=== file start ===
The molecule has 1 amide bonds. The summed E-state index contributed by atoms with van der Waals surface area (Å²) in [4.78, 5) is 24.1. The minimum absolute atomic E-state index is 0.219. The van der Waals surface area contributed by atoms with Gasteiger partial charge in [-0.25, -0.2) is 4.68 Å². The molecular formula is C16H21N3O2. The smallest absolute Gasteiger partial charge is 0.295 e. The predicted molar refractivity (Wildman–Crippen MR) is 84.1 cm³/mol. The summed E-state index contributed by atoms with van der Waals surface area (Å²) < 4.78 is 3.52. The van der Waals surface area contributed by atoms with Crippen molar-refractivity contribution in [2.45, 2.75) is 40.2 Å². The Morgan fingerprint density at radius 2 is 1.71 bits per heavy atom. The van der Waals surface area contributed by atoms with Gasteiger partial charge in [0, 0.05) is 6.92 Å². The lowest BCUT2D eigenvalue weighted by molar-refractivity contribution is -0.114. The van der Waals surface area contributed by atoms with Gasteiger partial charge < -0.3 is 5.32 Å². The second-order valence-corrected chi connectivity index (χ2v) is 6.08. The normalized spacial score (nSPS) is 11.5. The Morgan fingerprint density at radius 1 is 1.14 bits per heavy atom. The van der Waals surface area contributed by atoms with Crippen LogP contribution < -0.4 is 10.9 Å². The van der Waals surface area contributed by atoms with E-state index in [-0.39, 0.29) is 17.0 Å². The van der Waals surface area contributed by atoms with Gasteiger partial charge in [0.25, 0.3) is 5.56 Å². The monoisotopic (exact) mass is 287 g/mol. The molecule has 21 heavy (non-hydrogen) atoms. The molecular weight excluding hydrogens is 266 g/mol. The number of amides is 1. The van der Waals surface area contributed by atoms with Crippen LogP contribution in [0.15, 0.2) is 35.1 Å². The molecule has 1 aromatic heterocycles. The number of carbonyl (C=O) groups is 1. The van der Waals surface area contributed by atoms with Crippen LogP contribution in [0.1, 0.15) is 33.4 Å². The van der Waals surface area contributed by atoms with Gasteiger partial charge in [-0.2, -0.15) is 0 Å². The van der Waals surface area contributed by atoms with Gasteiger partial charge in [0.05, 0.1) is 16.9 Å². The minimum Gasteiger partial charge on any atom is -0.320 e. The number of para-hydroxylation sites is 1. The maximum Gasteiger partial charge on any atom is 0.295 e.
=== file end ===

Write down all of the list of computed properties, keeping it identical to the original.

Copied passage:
The molecule has 1 amide bonds. The summed E-state index contributed by atoms with van der Waals surface area (Å²) in [4.78, 5) is 24.1. The minimum absolute atomic E-state index is 0.219. The van der Waals surface area contributed by atoms with Gasteiger partial charge in [-0.25, -0.2) is 4.68 Å². The molecular formula is C16H21N3O2. The smallest absolute Gasteiger partial charge is 0.295 e. The predicted molar refractivity (Wildman–Crippen MR) is 84.1 cm³/mol. The summed E-state index contributed by atoms with van der Waals surface area (Å²) < 4.78 is 3.52. The van der Waals surface area contributed by atoms with Crippen molar-refractivity contribution in [2.45, 2.75) is 40.2 Å². The Morgan fingerprint density at radius 2 is 1.71 bits per heavy atom. The van der Waals surface area contributed by atoms with Gasteiger partial charge in [0, 0.05) is 6.92 Å². The lowest BCUT2D eigenvalue weighted by molar-refractivity contribution is -0.114. The van der Waals surface area contributed by atoms with Gasteiger partial charge < -0.3 is 5.32 Å². The second-order valence-corrected chi connectivity index (χ2v) is 6.08. The normalized spacial score (nSPS) is 11.5. The Morgan fingerprint density at radius 1 is 1.14 bits per heavy atom. The van der Waals surface area contributed by atoms with Crippen LogP contribution < -0.4 is 10.9 Å². The van der Waals surface area contributed by atoms with E-state index in [-0.39, 0.29) is 17.0 Å². The van der Waals surface area contributed by atoms with Gasteiger partial charge in [0.25, 0.3) is 5.56 Å². The monoisotopic (exact) mass is 287 g/mol. The molecule has 21 heavy (non-hydrogen) atoms. The molecular weight excluding hydrogens is 266 g/mol. The number of amides is 1. The van der Waals surface area contributed by atoms with Crippen LogP contribution in [0.15, 0.2) is 35.1 Å². The molecule has 1 aromatic heterocycles. The number of carbonyl (C=O) groups is 1. The van der Waals surface area contributed by atoms with Crippen LogP contribution in [0.1, 0.15) is 33.4 Å². The van der Waals surface area contributed by atoms with Gasteiger partial charge in [-0.2, -0.15) is 0 Å². The van der Waals surface area contributed by atoms with Gasteiger partial charge in [0.05, 0.1) is 16.9 Å². The minimum Gasteiger partial charge on any atom is -0.320 e. The number of para-hydroxylation sites is 1. The maximum Gasteiger partial charge on any atom is 0.295 e.